new Dictionary<Side, Visual3D>();

            sides[Side.Front] = CreateSide(front, new 
                AxisAngleRotation3D(new Vector3D(1, 0, 0), 0));
            sides[Side.Back] = CreateSide(back, new 
                AxisAngleRotation3D(new Vector3D(1, 0, 0), 180));
            sides[Side.Left] = CreateSide(left, new 
                AxisAngleRotation3D(new Vector3D(0, 1, 0), 90));
            sides[Side.Right] = CreateSide(right, new 
                AxisAngleRotation3D(new Vector3D(0, 1, 0), -90));
            sides[Side.Top] = CreateSide(top, new 
                AxisAngleRotation3D(new Vector3D(1, 0, 0), -90));
            sides[Side.Bottom] = CreateSide(bottom, new 
                AxisAngleRotation3D(new Vector3D(1, 0, 0), 90));

            ModelVisual3D cube = new ModelVisual3D();
            foreach (Visual3D side in sides.Values)
            {
                cube.Children.Add(side);
            }

            return cube;
        }
    }
}

Creating the 2D Content

As already shown in the diagram above, all we need to do now is create a 2D control and pass it to the CubeBuilder and it takes care of the rest. Just to revisit this code, have another look, see how CubeBuilder.Build() takes a "graphSurface" as one of the parameters.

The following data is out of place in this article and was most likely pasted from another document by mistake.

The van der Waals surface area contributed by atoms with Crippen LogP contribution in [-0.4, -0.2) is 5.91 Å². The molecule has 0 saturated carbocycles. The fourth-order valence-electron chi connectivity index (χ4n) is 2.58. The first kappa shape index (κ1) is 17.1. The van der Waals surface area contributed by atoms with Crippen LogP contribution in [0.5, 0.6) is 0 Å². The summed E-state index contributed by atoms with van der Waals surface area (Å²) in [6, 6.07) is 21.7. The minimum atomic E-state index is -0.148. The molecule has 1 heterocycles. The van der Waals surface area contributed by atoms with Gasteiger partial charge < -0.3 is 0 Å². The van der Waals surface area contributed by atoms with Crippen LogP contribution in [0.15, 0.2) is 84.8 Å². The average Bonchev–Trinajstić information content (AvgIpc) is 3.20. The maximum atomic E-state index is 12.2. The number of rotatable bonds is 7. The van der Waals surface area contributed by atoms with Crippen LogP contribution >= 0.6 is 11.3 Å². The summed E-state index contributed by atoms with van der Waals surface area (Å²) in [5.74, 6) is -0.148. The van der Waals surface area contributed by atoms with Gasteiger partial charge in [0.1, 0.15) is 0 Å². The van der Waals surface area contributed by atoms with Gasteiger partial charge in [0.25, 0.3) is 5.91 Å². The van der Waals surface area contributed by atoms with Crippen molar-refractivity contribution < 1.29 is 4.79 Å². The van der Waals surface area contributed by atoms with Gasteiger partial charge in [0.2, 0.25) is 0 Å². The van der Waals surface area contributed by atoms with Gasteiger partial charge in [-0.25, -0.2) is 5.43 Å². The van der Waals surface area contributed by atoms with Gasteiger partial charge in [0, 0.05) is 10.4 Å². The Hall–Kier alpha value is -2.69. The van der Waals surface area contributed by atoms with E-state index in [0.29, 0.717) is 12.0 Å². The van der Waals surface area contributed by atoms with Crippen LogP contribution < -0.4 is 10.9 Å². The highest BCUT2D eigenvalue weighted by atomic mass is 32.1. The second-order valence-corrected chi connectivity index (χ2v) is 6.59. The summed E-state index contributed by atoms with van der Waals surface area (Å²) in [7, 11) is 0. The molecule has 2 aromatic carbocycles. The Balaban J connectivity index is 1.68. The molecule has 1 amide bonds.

private void CreateBasePlateAndBarContainer()
{
    //build base plate
    graphBaseModel = CubeBuilder.Build(
        Brushes.WhiteSmoke,
        Brushes.WhiteSmoke,
        Brushes.WhiteSmoke,
        Brushes.WhiteSmoke,
        graphSurface,
        Brushes.WhiteSmoke);

    Transform3DGroup trans = new Transform3DGroup();
    trans.Children.Add(new ScaleTransform3D(1.0, 
                       CubeBuilder.BASE_HEIGHT, 1.0));
    graphBaseModel.Transform = trans;
    ViewPort.Children.Add(graphBaseModel);

    //And add Bar container
    ViewPort.Children.Add(barsContainer);
}

If we look into this a bit further, we can see that "graphSurface" is an instance of a 2D control of type GraphSurface. Which is a standard WPF control whose XAML looks like this:

<UserControl x:Class="CubeDemo.GraphSurface"
    xmlns="http://schemas.microsoft.com/winfx/2006/xaml/presentation"
    xmlns:x="http://schemas.microsoft.com/winfx/2006/xaml"
    Height="Auto" Width="Auto">
    
    <Border BorderBrush="Black" 
          BorderThickness="3" Background="CornflowerBlue">
        <Grid x:Name="gridItems" Margin="3" 
               Width="390" Height="360">
            <Grid.RowDefinitions>
                <RowDefinition Height="60"/>
                <RowDefinition Height="60"/>
                <RowDefinition Height="60"/>
                <RowDefinition Height="60"/>
                <RowDefinition Height="60"/>
                <RowDefinition Height="60"/>
            </Grid.RowDefinitions>